The Citizen’s Oversight Committee of Mt. SAC were provided with audit information from Vavrinek, Trine, Day, & Co. and a progress report on Measure RR and GO projects from Gary Nellesen on Feb. 7.
The oversight board from Measure RR will also handle Measure GO and they have updated their established bylaws to reflect this.
Their established a minimum of seven members includes a student enrolled and active in a community college support group, such as student government; one member active in a business organization; one member active in a senior citizens’ organization; one member active in a bona-fide taxpayers association; one member active in a support organization for Mt. SAC, such as a foundation; two members from the community at large.
It is unknown whether the minimum will expand to cover the new bond material, but there were 10 members and only one termed out on Nov. 1 of last year.
The oversight board is comprised of Alta Skinner, Maricela Vazquez Aviles, Emmett Badar, Cruz Baca, Mario Barragan, Michael Lewis, Jorge Marquez, Judy Nieh, Carmen Roman, and Robert Carter, who termed out.
The board heard a report from Mt. SAC President William Scroggins about the college’s solid position before receiving the audit and budget reports.
The audit received an unmodified opinion from the firm, and its representative said they work with 42 percent of community colleges and did not have any issues with Mt. SAC.
For Measure RR’s general obligation bond fund assets, there were $9,258,896 in investments and $88,420 in accounts receivable for total assets of $9,347,316 as of June 30, 2018.
For that same fund’s liabilities and fund balance, there were $1,262,130 in accounts payable (liabilities) and $8,085,186 in restricted for capital projects (fund balance) for a total of $9,347,316 as of June 30, 2018.
The restricted for capital projects fund balance is further broken down to show that $10,875,131 of Measure RR’s general obligation bond fund was spent from the beginning of the fiscal year to the year end.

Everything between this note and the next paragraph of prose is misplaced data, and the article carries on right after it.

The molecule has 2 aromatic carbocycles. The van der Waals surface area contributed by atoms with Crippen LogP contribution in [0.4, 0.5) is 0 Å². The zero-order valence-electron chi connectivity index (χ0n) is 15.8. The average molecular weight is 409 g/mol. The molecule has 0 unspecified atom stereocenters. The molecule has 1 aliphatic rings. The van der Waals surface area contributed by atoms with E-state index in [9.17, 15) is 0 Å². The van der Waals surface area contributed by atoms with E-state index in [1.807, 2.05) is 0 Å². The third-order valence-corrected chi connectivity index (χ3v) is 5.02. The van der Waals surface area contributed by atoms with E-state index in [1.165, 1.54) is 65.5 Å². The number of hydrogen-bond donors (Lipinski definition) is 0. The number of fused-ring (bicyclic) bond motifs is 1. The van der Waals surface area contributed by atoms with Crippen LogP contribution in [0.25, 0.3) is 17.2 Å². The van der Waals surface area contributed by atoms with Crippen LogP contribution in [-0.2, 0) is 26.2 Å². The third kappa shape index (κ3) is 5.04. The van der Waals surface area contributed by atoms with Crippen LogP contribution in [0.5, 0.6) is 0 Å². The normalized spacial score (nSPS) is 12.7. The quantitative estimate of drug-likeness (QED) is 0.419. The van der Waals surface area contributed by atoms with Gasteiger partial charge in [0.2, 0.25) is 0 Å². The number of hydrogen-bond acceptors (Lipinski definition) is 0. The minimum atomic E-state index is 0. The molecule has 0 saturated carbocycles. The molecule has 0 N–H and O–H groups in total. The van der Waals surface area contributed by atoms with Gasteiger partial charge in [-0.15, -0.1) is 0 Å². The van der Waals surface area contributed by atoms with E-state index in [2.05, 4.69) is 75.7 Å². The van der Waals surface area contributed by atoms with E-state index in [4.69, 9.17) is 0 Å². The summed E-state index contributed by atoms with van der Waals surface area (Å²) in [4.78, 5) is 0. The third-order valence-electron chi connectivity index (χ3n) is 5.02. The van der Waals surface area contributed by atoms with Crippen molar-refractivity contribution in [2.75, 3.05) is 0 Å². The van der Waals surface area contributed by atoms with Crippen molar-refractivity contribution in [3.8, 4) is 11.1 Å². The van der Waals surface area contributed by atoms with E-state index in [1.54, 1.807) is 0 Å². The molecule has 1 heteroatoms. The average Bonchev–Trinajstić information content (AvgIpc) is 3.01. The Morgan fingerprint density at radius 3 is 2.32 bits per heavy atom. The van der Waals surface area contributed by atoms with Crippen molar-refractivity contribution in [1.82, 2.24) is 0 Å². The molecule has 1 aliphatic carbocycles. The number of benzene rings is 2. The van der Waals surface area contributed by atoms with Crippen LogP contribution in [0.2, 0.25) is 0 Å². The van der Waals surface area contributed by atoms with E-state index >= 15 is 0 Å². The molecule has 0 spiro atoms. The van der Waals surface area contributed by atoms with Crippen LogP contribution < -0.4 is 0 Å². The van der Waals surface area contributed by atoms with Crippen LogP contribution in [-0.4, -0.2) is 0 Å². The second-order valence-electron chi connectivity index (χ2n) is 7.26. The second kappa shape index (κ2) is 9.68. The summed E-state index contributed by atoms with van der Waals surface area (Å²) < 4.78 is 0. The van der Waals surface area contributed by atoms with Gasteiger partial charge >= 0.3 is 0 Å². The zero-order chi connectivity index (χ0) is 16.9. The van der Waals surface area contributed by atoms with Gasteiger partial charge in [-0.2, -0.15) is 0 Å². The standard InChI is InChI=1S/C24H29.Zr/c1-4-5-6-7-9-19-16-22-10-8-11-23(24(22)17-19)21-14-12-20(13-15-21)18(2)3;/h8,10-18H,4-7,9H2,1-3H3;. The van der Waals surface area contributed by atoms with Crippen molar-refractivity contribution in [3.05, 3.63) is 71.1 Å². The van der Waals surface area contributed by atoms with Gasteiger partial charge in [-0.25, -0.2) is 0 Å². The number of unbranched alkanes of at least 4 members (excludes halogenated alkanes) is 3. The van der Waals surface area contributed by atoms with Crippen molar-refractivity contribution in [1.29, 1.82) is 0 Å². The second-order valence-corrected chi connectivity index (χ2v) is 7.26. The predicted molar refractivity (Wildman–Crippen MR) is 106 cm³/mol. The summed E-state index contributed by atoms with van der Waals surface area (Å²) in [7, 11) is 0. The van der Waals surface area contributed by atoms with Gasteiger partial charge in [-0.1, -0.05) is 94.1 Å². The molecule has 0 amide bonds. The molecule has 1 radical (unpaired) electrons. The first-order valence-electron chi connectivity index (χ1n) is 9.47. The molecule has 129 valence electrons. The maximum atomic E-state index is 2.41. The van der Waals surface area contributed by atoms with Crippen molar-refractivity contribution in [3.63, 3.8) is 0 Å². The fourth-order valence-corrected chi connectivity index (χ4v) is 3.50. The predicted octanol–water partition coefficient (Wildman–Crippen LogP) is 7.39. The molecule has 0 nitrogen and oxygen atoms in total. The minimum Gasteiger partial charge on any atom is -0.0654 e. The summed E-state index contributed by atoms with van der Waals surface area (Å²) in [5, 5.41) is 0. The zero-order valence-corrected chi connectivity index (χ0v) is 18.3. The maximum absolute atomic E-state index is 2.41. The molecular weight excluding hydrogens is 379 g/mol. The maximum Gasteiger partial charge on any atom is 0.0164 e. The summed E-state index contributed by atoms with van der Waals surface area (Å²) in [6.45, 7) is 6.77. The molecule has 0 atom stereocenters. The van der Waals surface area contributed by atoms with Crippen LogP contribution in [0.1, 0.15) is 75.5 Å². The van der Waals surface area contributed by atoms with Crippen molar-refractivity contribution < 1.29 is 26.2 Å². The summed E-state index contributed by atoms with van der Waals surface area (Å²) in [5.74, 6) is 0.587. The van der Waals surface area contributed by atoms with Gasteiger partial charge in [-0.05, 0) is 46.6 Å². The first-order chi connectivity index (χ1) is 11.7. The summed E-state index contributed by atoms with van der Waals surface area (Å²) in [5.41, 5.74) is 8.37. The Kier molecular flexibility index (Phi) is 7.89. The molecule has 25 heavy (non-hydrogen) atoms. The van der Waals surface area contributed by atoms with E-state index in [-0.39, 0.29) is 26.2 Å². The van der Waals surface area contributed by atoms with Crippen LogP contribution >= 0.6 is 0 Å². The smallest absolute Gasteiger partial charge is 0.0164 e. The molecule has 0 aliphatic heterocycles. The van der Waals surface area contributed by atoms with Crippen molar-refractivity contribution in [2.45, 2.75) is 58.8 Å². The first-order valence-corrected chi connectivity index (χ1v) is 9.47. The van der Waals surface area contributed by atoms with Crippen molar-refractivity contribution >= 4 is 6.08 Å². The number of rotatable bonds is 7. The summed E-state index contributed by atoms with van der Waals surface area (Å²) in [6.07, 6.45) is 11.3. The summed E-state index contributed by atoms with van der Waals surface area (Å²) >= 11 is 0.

These expenditures were found in $64,999 of supplies and materials, $513,784 in services and operating expenditures and $10,573,808 of capital outlay for a total of $11,152,591. This was offset by revenues of $277,460 in interest income.
They also presented this chart in regards to the Measure RR general obligation fund, lease revenue bonds, and bond anticipation notes.
The report also notes in its conclusion that funds here were “used for salaries of administrators only to the extent they perform administrative oversight work on construction projects as allowable per Opinion 04-110 issued on Nov. 9, 2004, by the State Of California Attorney General.”
Nellesen then provided visuals and financials for the future projects that are using Measure GO funds, the most anticipated amenity being the student center.
He added that there were increased expenditures to add drop down projectors and other things to improve the utility of the conference and meeting rooms.
The student center, in its designed form, would have several conference rooms, students areas, offices, storage space for clubs, other storage and a loading dock on the first floor. The second floor would have Associated Student’s chambers, a multicultural center, student life, and more space for students and storage. The third floor would include three large meeting rooms with drop down technology and adjustable dividing walls. The remainder of the third floor space is mostly dedicated to offices and storage space.
Other projects were presented and given an update on their time frame as well, but the student center is expected to be in construction by this tie next year, with demolition of the row buildings starting in the spring. The Student Center is expected to open in 2021 should nothing change.